Unfortunately phone appointments are not available. This is a restriction we must work with due to insurance requirements. It is completely normal to feel anxious about starting treatment and we understand how much courage it can take. Please know that anxiety is quite normal and that most people seeking out treatment are either depressed or anxious or both, so you are not alone. Please review the two articles on anxiety on the "Ask The Doctor" page of our web site.
You certainly could be depressed. A common symptom is often a lack of motivation and loss of interest in activities. Signs of depression often include neglect of daily activities, appetite change and sleep change. Depression is often very treatable, however, you should also consult with your physician if you are losing a lot of weight to rule out any medical condition.
We always encourage patients to address complaints/issues directly with their treatment provider. While the specifics of your situation are not known it is clear that your doctor should not "lash out" at you. That said, even professionals have bad days and hopefully your doctor will hear your concern and address it with you. If you feel that the problem can not be addressed then it sounds like you need to find a new provider. Generally a call to your insurance company will help you find doctors and practices in your area that are accepting new patients and also accept your insurance.
Your question is actually quite broad, but in the most straightforward terms I would define it as follows: A well developed plan that outlines specific interventions to address a given "problem" or "disorder." The interventions depend upon the specific problem or disorder. The word management means "The process of dealing with or controlling things or people." The word process in the definition is noteworthy because it implies a series of interventions over time. Therefore, managing a significant psychological or behavioral disorder involves a series of interventions over time that are planned, evaluated, and directed toward a desired outcome. Whew! Hope that is not too wordy.
Depending upon the age of the child the signs may vary. In general any significant change in behavior, interests, or daily routines can be a sign of a mood disorder. You may notice significant sleep, appetite or hygiene changes. Another outward sign can include irritability (acting out) especially in boys or being more withdrawn especially in girls. If in doubt then check it out. Often a couple appointments with a mental health professional can provide a good diagnostic opinion.
At this time we do not have a practitioner certified in hypnotherapy. You may also want to contact List Psychological Services or Health Source.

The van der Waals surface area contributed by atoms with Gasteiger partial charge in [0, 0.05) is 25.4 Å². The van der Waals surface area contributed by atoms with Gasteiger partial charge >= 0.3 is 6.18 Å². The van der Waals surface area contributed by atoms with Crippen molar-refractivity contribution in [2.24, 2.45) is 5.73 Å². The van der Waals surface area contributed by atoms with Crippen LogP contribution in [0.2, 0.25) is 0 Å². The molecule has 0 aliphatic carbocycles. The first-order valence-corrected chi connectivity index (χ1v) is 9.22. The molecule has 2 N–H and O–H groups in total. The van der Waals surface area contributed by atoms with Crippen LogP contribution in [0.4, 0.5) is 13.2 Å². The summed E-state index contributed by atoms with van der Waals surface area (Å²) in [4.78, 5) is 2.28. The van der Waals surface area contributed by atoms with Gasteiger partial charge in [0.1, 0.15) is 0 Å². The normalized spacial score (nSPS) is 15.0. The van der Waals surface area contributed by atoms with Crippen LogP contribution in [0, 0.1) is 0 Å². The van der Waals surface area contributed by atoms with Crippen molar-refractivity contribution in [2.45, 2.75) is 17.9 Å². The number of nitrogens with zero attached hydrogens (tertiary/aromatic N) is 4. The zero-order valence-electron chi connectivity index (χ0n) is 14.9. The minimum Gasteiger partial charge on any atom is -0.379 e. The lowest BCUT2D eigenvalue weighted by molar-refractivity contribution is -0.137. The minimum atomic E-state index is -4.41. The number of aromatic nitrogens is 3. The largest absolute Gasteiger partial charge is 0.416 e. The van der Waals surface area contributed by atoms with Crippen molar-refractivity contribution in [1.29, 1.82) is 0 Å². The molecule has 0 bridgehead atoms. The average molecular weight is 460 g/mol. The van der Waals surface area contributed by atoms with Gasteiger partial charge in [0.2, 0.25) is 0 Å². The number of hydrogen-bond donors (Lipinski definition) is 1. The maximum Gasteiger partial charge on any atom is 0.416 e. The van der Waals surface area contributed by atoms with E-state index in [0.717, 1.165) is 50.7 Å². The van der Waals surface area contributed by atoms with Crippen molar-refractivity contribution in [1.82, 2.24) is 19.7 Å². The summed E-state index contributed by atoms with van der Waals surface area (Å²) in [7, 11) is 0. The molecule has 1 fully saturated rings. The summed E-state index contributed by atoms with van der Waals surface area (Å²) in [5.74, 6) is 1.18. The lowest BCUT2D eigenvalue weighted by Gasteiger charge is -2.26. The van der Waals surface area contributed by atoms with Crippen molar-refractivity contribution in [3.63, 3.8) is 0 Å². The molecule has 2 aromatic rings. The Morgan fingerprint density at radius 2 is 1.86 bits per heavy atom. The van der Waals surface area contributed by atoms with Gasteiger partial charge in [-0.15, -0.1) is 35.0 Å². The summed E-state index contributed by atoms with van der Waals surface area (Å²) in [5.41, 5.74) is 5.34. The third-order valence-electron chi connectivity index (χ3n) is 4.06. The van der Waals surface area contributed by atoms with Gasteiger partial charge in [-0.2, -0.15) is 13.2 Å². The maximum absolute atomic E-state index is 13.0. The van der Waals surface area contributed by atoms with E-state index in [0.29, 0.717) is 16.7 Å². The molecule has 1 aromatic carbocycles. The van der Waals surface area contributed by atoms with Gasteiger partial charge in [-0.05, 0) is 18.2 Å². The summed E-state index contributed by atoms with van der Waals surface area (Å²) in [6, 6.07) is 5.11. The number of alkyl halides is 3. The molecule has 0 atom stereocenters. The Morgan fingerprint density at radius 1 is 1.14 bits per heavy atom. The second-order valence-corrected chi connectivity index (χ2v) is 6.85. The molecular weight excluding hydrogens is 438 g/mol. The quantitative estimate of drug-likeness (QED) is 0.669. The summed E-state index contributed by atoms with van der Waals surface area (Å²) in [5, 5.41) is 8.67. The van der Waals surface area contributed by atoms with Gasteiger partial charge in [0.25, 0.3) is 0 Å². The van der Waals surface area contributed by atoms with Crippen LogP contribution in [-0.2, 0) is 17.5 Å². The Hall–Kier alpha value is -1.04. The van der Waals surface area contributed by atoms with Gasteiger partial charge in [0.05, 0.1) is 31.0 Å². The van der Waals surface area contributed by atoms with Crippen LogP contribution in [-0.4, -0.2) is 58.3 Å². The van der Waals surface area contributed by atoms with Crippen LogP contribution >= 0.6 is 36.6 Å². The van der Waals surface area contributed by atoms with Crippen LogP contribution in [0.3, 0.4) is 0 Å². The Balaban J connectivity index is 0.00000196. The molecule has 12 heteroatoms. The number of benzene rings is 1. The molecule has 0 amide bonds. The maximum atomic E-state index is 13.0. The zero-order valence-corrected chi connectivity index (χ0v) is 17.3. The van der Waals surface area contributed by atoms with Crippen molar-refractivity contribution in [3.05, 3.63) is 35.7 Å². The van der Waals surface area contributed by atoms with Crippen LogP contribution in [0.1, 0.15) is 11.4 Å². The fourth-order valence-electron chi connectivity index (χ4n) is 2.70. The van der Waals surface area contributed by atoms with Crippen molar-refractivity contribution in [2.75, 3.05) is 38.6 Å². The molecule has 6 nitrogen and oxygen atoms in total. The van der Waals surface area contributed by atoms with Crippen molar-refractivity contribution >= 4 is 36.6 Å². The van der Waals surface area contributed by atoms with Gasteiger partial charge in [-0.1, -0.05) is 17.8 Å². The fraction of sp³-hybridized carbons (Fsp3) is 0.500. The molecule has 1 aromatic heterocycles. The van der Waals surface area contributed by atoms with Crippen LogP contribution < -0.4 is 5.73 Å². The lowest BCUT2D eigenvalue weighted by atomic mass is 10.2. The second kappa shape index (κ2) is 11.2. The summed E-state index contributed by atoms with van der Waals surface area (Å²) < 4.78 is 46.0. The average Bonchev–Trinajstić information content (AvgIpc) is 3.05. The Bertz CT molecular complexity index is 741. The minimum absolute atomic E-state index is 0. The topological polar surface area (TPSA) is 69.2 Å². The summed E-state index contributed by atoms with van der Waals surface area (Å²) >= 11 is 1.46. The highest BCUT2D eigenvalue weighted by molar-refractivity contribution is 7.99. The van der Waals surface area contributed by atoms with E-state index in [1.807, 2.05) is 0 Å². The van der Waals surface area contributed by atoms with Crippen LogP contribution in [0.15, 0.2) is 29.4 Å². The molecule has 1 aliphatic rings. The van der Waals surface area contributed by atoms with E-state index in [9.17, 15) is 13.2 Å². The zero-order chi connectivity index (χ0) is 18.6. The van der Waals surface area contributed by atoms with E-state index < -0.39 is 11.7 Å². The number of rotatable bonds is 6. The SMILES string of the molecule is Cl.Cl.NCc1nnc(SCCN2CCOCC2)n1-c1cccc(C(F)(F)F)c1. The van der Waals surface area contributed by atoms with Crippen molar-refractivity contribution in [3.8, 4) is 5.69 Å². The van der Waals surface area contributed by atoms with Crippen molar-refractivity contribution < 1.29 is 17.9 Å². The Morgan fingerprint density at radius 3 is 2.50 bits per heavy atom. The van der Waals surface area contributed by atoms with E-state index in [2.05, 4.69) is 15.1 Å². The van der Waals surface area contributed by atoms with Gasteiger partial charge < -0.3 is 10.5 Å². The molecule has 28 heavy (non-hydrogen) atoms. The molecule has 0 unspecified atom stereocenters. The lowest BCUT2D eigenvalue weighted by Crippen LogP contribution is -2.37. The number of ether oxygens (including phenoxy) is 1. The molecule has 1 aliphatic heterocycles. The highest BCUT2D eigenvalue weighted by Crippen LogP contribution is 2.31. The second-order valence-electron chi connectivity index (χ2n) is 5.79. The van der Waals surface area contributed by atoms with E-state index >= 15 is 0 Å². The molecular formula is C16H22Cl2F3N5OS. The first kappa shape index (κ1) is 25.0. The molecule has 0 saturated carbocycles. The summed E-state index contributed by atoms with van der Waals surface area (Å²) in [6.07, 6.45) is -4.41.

Depression is a disorder of the brain and body's ability to biologically create and balance a normal range of thoughts, emotions, & energy.
Many families attend Alanon or the related group for narcotics. You may also consider individual treatment.
According to our Substance Abuse Director you should talk to your P.O. about this issue. If you are on probation with Saginaw or Bay County through Circuit Court your agent could refer you to our classes. If your probation is through District Court in Saginaw there may be other alternatives available to you depending upon your income. Our SA Director suggested that you call our office for more information.
The length of treatment varies depending upon the source of referral. For example if you are on Probation or Parole and you were referred by your agent then the treatment is provided in a group based format with some individual sessions for a number of weeks. If you are self referred then the length of treatment is entirely up to you and your therapist based upon your collaboration. If you would like more information about a specific program you can call and ask for Linda Moten-Elliot, Amy Hayes or Michelle Woullle. They will be able to provide detailed information about each program we run.
Substance abuse has a range of definitions related to use or overuse of mood altering substances. Substance use may lead to addiction or dependence. Medically, dependence requires the development of tolerance leading to withdrawal symptoms.
The first step in any treatment is an accurate and valid diagnosis; unfortunately social phobia and generalized anxiety disorder are often misdiagnosed. As a matter of policy we do not conduct any distance therapy at this time via email, video or any other mechanism. Any therapist here strives to be available to a point to answer questions, however, there is occasion where the contact is clearly a therapeutic issue in and of itself and has to be addressed. We would not ever "dismiss" a client who is genuinely working on treatment goals, however, appropriate boundaries between patients and therapists is necessary.
No we do not have a specific support group for anxiety at this time.
Our fee schedule would not change in this case. You may call the office to find out specific charges.
That can be arranged at times, however, many insurances do not allow appointments to occur outside of the office. Be sure to indicate this particular preference when contacting a treatment provider. Also, depending upon your insurance, you may pursue prior authorization with the insurance company for this particular type of treatment.
The treatment for sexual performance related anxiety would be similar to treatment for anxiety in general. It would involve relaxation training and cognitive restructuring (i.e., changing the thoughts that lead to the anxiety into more positive or calming thoughts.) In certain cases, it may also be helpful to explore the origins of the anxiety. While sexual performance issues is often related to a confidence problem, they can also be related to more deep rooted issues.
Your question illuminates a very important point; good treatment begins with an accurate diagnosis. Part of our intake process includes developing an initial diagnosis, which may be refined over time. However, our treatment is evidenced based, meaning we use treatments that have demonstrated good results. If the diagnosis is particularly difficult, then psychological testing may help.
The simple answer is yes we do. However, many people use the term Social Anxiety Disorder (aka Social Phobia) to refer to times they experience anxiety in social situations. This is slightly different from Social Phobia, which is explained in detail at the following site: www.webmd.com/anxiety-panic/guide/mental-health-social-anxiety-disorder No matter what specific form of anxiety disorder you are struggling with we do have practitioners who utilize CBT. Both Nathalie Menendes, Psy.D. and Mark Zaroff, Ph.D. would be able to provide this type of treatment.